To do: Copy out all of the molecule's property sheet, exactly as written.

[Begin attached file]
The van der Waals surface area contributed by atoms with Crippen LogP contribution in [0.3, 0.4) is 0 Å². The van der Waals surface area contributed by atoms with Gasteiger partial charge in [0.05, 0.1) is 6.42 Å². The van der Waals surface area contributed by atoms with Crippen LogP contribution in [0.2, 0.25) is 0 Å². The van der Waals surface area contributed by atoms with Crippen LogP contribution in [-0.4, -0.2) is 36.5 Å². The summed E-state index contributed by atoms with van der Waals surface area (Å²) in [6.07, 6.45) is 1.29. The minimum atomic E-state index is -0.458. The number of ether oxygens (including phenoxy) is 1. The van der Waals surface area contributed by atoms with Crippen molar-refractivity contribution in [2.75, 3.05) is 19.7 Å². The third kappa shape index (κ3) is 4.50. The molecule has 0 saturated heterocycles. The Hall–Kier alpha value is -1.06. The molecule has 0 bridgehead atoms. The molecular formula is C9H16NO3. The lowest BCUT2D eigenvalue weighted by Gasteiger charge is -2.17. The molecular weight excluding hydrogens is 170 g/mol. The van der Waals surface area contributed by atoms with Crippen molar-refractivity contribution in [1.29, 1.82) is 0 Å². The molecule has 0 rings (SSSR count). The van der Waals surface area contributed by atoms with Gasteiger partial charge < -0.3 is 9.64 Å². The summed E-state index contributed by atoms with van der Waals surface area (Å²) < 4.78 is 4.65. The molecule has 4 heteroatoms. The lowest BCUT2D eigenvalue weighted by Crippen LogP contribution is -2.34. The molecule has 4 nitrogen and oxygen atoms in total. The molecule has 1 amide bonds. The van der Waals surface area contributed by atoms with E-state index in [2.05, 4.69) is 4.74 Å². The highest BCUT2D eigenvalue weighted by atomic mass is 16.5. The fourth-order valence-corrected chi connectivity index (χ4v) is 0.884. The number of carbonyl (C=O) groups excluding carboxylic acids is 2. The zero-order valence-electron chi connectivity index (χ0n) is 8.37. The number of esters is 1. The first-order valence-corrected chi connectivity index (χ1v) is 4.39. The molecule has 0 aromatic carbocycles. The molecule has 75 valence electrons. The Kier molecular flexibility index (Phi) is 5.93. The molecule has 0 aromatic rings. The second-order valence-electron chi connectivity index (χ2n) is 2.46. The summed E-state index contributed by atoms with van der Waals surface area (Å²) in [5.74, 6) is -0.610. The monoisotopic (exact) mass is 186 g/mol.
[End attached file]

The van der Waals surface area contributed by atoms with Crippen LogP contribution in [0.3, 0.4) is 0 Å². The van der Waals surface area contributed by atoms with Gasteiger partial charge in [0.05, 0.1) is 6.42 Å². The van der Waals surface area contributed by atoms with Crippen LogP contribution in [0.2, 0.25) is 0 Å². The van der Waals surface area contributed by atoms with Crippen LogP contribution in [-0.4, -0.2) is 36.5 Å². The summed E-state index contributed by atoms with van der Waals surface area (Å²) in [6.07, 6.45) is 1.29. The minimum atomic E-state index is -0.458. The number of ether oxygens (including phenoxy) is 1. The van der Waals surface area contributed by atoms with Crippen molar-refractivity contribution in [2.75, 3.05) is 19.7 Å². The third kappa shape index (κ3) is 4.50. The molecule has 0 saturated heterocycles. The Hall–Kier alpha value is -1.06. The molecule has 0 bridgehead atoms. The molecular formula is C9H16NO3. The lowest BCUT2D eigenvalue weighted by Gasteiger charge is -2.17. The molecular weight excluding hydrogens is 170 g/mol. The van der Waals surface area contributed by atoms with Crippen molar-refractivity contribution in [1.29, 1.82) is 0 Å². The molecule has 0 rings (SSSR count). The van der Waals surface area contributed by atoms with Gasteiger partial charge < -0.3 is 9.64 Å². The summed E-state index contributed by atoms with van der Waals surface area (Å²) < 4.78 is 4.65. The molecule has 4 heteroatoms. The lowest BCUT2D eigenvalue weighted by Crippen LogP contribution is -2.34. The molecule has 4 nitrogen and oxygen atoms in total. The molecule has 1 amide bonds. The van der Waals surface area contributed by atoms with E-state index in [2.05, 4.69) is 4.74 Å². The highest BCUT2D eigenvalue weighted by atomic mass is 16.5. The fourth-order valence-corrected chi connectivity index (χ4v) is 0.884. The number of carbonyl (C=O) groups excluding carboxylic acids is 2. The zero-order valence-electron chi connectivity index (χ0n) is 8.37. The number of esters is 1. The first-order valence-corrected chi connectivity index (χ1v) is 4.39. The molecule has 0 aromatic carbocycles. The molecule has 75 valence electrons. The Kier molecular flexibility index (Phi) is 5.93. The molecule has 0 aromatic rings. The second-order valence-electron chi connectivity index (χ2n) is 2.46. The summed E-state index contributed by atoms with van der Waals surface area (Å²) in [5.74, 6) is -0.610. The monoisotopic (exact) mass is 186 g/mol.